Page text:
My motto has always been, “Don’t get bitter, make it better.”

So years later, the same curator was faced with having me in a group show. She begged me to be in the show and I said I would not join the exhibition until she had apologized to ten people she had also treated poorly in the past.  I had a list of telephone numbers for her and waited in her office while she made the calls.

Any places to eat or things to do that you can share with our readers? If they have a friend visiting town, what are some spots they could take them to?

I would take my best friend on a tour of the coastline and Redwoods in Northern California. First we would don wetsuits and surf. Then prowl around the Redwood forests finding all sorts of fungi treasures and more. Then we would top of the day with some crafted beer or cider and I would make an Italian meal consisting of gnocchi with a cream sauce, prosciutto, topped with a dollop of ricotta and a dash of black Truffle Olive oil. Gelato for dessert.

In general, a great day for me is…

Anything near or in the ocean- drift diving in Tahiti, playing with dolphins and turtles in Hawaii, body surfing at Block Island, Rhode Island.
Anywhere downhill or back country skiing.
Anywhere you can see the Catalan architect Antonio Gaudi’s works.

With anyone who sees delights in all the small details of life and does not need to know.

Shoutout is all about shouting out others who you feel deserve additional recognition and exposure. Who would you like to shoutout?

My shoutout is dedicated to my mom Emily Russo, my dad Tony Russo, and my ceramics’ teacher at Princeton, Toshiko Takaezu.

When I was in high school, my mom made me stay home on Friday nights to do, what she called, “collect myself.” At first, I hated it. Then with time, I understood the beauty of an “inner life”- to reflect, think, and feel more deeply. This gave me a grounding that continues to sustain me in my studio and teaching practices. My mom was so wise.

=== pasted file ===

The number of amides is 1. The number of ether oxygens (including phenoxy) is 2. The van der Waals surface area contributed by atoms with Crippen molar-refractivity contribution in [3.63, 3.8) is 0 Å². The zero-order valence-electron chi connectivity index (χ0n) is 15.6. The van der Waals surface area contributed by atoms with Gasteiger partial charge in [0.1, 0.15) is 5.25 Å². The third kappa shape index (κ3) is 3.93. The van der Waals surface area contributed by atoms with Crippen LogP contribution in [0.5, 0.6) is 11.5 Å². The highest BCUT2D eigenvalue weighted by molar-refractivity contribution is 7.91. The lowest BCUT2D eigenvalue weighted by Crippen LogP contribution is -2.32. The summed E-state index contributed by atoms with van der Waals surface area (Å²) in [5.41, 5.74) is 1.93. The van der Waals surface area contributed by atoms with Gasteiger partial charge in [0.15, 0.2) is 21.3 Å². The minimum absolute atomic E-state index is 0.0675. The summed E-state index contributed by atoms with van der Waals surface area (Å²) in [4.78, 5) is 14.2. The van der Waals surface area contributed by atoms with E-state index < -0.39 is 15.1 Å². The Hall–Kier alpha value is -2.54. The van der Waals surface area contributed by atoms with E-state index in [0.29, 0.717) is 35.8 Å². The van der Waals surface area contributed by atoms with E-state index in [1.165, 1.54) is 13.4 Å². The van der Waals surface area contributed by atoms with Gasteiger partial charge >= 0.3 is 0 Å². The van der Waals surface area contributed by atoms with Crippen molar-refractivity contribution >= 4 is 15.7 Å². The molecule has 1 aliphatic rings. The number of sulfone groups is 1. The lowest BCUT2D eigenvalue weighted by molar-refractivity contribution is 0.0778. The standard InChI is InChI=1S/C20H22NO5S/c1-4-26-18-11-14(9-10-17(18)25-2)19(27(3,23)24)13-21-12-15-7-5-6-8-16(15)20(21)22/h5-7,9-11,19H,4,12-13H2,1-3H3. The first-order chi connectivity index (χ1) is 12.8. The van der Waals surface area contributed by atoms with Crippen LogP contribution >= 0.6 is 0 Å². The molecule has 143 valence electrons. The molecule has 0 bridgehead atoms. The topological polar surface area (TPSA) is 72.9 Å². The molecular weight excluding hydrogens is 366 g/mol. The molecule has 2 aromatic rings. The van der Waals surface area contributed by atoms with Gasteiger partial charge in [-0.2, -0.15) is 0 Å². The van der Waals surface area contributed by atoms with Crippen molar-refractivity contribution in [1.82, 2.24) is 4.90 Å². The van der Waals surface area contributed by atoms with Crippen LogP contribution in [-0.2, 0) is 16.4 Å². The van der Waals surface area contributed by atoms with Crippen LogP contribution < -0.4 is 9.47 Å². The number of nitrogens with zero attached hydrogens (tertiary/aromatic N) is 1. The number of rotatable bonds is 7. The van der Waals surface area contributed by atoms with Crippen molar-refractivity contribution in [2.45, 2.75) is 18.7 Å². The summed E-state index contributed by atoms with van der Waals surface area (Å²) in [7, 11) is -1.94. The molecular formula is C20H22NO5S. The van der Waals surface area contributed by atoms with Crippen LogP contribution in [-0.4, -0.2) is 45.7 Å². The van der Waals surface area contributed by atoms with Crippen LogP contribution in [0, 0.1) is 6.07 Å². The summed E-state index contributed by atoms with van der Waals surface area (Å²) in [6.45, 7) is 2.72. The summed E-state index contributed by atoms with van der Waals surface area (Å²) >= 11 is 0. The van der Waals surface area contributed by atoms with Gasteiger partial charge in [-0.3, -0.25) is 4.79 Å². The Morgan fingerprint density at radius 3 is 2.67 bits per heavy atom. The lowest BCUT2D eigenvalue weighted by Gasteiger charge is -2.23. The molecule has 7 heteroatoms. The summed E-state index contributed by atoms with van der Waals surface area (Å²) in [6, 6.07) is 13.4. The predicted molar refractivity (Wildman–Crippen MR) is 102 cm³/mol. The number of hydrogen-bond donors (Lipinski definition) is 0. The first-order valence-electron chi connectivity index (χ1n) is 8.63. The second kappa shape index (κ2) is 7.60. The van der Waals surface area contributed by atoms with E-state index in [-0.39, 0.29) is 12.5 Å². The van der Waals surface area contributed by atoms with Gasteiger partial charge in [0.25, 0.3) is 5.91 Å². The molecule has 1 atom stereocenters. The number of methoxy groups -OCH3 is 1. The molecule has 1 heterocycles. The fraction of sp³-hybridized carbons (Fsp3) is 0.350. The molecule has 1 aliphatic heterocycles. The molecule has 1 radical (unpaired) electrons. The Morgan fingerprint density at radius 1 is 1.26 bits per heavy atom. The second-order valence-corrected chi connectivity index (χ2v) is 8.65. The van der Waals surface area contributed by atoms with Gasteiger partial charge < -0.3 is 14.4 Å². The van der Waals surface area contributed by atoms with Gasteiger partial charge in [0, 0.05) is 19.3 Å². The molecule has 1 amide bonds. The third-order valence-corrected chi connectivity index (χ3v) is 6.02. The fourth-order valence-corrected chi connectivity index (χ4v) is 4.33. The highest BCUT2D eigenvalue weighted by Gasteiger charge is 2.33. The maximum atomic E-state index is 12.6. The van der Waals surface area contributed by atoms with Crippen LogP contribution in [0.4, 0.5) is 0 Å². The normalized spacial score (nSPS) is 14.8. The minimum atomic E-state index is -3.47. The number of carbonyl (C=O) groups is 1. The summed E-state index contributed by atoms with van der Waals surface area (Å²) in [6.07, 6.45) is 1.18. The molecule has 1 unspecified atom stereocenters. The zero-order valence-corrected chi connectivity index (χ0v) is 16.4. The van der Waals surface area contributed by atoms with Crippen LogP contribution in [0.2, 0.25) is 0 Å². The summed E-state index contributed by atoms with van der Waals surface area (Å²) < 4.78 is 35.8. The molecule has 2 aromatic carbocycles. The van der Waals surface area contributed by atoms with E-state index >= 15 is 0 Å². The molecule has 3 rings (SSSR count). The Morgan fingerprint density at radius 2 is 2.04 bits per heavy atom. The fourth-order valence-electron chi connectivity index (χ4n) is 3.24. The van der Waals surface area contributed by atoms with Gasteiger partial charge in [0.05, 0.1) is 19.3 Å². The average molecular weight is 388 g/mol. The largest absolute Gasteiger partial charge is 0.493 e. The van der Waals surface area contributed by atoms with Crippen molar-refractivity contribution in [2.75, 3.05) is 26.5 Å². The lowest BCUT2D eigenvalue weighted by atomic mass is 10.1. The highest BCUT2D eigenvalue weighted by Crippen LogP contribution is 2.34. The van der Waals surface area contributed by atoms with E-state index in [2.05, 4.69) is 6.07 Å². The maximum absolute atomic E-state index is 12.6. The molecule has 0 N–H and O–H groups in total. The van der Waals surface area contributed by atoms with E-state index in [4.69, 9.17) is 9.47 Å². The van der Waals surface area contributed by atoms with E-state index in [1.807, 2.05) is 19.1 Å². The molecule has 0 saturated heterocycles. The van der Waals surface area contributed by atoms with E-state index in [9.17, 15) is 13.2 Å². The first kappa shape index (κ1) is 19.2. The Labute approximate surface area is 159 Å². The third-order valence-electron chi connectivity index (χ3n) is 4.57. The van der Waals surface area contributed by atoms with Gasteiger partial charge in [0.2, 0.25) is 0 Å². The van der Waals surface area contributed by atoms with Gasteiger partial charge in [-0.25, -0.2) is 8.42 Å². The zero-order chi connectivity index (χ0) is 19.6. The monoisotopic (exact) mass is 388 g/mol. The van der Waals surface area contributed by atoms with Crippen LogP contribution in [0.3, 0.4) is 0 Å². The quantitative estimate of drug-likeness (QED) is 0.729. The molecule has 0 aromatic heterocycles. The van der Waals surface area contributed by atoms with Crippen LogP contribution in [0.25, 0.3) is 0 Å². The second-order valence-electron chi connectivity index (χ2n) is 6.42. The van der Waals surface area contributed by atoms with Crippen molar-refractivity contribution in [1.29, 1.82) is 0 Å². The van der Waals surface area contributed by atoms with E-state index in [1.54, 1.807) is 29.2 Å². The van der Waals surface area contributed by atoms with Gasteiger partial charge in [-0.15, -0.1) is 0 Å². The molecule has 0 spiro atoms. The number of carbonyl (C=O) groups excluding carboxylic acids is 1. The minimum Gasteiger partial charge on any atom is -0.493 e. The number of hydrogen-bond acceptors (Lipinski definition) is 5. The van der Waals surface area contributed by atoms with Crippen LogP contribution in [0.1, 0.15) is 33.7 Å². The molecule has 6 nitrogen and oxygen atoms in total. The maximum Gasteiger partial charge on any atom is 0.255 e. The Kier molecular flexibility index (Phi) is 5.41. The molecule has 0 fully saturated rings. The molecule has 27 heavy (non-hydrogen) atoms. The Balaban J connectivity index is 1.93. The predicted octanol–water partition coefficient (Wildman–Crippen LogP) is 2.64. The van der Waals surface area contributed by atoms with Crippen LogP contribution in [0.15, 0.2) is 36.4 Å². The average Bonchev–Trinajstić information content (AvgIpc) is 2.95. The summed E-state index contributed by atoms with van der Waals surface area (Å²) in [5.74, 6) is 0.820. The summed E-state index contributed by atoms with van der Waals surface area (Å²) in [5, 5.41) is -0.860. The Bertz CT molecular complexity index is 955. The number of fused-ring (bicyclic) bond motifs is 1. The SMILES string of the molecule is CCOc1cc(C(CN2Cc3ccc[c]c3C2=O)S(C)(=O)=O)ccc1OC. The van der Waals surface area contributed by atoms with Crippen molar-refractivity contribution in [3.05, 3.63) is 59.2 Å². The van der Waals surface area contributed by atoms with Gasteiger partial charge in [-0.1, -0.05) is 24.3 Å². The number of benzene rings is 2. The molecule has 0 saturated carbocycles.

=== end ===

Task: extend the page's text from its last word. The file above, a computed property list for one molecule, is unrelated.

My dad, taught me the art of finding the best system in whatever you were doing. Plus, making it fun. There is not a day in my studio, I don’t think of his way of making it all work with a sense of joy and delight, whatever it is you are doing.

I am also forever thankful to my teacher, mentor, and life-long friend Toshiko Takaezu. After stopping playing all competitive sports, Toshiko became my new “coach.” To try to tell you what I learned from Toshiko over the years would be a million-page tome. But, here is a glimpse.

In a catalog about her studio practice and teaching life, she said, “I think it is important for students to find out who they are and what they want to do rather than focus on making something well to start.” She showed me what it meant to be an artist– looking inside to find who you are and then translate that into what you make. Plus, she taught me the merits of being a tough teacher and being equally tough on oneself.  She instilled in me a work ethic that is the core of my studio and teaching practices and life, in general.

Website: www.martharussostudio.com

Image Credits
Oren Eckhaus, Wes Magyar,  Jeff Wells